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University of Iowa News Release

Feb. 17, 2005

Biography Of Former UI Law Dean, Supreme Court Justice Honored

A biography of U.S. Supreme Court Justice and one-time University of Iowa law dean Wiley B. Rutledge has been awarded the Langum Prize as the top legal history published in 2004.

John M. Ferren, author of "Salt of the Earth, Conscience of the Court: The Story of Justice Wiley Rutledge," will visit the University of Iowa College of Law March 11 to meet with faculty, as well as law school alumni who studied under Rutledge. Ferren is also a Senior Judge of the District of Columbia Court of Appeals.

While at the UI law school, Ferren will speak to the faculty in a lecture about Rutledge and the Supreme Court of the 1940s. Rutledge was UI law dean from 1935 to 1939, when he left after his appointment to join the U.S. Court of Appeals for D.C. He was appointed a justice of the United States Supreme Court in 1943 and served until his death in 1949. He was the last of eight justices appointed by Franklin Roosevelt.

During his six years as a Supreme Court Justice, Rutledge authored 171 opinions. He was a champion of civil liberties as a judge and as a professor, and made sure the students who took his classes understood that the law's ultimate goal is to produce fairness instead of advantage in its application.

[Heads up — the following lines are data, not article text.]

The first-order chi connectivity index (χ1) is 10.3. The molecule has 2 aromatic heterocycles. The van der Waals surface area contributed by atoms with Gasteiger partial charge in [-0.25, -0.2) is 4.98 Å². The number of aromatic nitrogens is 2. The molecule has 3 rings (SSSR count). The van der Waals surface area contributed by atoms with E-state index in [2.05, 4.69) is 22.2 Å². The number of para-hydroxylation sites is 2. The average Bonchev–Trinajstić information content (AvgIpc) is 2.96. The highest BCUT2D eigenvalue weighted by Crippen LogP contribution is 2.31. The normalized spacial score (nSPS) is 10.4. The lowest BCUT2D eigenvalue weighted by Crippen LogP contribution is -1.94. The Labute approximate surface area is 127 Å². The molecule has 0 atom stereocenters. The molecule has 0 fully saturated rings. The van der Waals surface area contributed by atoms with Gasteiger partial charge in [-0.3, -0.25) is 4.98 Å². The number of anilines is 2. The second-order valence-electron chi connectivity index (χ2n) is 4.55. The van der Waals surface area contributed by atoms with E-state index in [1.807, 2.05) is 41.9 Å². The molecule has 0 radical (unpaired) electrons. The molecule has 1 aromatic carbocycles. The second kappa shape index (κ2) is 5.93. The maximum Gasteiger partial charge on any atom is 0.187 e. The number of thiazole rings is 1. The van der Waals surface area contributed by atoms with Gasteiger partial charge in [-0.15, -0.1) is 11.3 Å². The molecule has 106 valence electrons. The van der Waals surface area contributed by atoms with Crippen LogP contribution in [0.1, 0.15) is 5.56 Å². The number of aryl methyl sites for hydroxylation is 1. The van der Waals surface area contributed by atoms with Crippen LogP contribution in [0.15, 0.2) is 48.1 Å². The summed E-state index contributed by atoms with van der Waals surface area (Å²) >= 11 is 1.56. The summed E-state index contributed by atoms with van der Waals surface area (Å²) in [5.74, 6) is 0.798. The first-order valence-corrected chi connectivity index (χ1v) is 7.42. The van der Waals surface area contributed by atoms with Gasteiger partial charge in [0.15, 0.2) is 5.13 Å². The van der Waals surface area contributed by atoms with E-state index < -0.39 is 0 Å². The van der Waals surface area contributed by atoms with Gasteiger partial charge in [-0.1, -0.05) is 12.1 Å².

Ferren's book is the first full biography of Rutledge and has received significant critical acclaim beyond winning the Langum Prize. Ferren conducted approximately 160 interviews with those who knew the Justice -- including family members, friends, former students and law clerks, including many Iowans. Among those he interviewed are 65 alumni from the College of Law classes of 1936-1941, as well as the first College of Law professor that Rutledge hired, W. Willard Wirtz, who later served as U.S. Secretary of Labor in the Lyndon Johnson administration.

Ferren delved into the Rutledge papers housed at the Library of Congress, as well as primary material from more than twenty different archives and forty manuscript collections. Among those was the collection of Rutledge-era archives housed in the UI Libraries' Special Collections department and in the College of Law.

Ferren's efforts resulted in a meticulously researched, yet highly readable biography. Current Justice John Paul Stevens, who once clerked for Rutledge, praised the book as "a superb piece of work that anyone interested in the history of our Court will enjoy immensely."

The Langum Prize, awarded by the Langum Historical Trust of Birmingham, Ala., is awarded to an American legal history or American legal biography that is accessible to the educated general public, rooted in sound scholarship, and has themes that touch upon matters of general concern to the American public, past or present.

STORY SOURCE: University of Iowa News Service, 300 Plaza Centre One, Suite 371, Iowa City, Iowa 52242-2500.

MEDIA CONTACT: Tom Snee, 319-384-0010,